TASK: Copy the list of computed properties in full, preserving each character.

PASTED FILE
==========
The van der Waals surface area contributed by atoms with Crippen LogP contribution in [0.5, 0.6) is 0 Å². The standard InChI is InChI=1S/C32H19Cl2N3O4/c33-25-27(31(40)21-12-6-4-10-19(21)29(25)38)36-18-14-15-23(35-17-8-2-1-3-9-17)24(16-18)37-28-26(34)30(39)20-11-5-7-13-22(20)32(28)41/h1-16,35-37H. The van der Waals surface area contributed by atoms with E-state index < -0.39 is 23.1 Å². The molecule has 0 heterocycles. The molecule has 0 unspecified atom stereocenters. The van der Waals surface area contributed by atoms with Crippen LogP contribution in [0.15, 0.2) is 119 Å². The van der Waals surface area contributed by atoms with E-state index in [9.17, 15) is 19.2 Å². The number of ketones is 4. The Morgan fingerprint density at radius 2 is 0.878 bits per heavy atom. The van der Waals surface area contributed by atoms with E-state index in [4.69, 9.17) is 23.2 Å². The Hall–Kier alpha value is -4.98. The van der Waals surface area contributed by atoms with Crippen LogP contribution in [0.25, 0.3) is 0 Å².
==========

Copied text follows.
The van der Waals surface area contributed by atoms with Crippen LogP contribution in [0.5, 0.6) is 0 Å². The standard InChI is InChI=1S/C32H19Cl2N3O4/c33-25-27(31(40)21-12-6-4-10-19(21)29(25)38)36-18-14-15-23(35-17-8-2-1-3-9-17)24(16-18)37-28-26(34)30(39)20-11-5-7-13-22(20)32(28)41/h1-16,35-37H. The van der Waals surface area contributed by atoms with E-state index < -0.39 is 23.1 Å². The molecule has 0 heterocycles. The molecule has 0 unspecified atom stereocenters. The van der Waals surface area contributed by atoms with Crippen LogP contribution in [0.15, 0.2) is 119 Å². The van der Waals surface area contributed by atoms with E-state index in [9.17, 15) is 19.2 Å². The number of ketones is 4. The Morgan fingerprint density at radius 2 is 0.878 bits per heavy atom. The van der Waals surface area contributed by atoms with E-state index in [4.69, 9.17) is 23.2 Å². The Hall–Kier alpha value is -4.98. The van der Waals surface area contributed by atoms with Crippen LogP contribution in [0.25, 0.3) is 0 Å².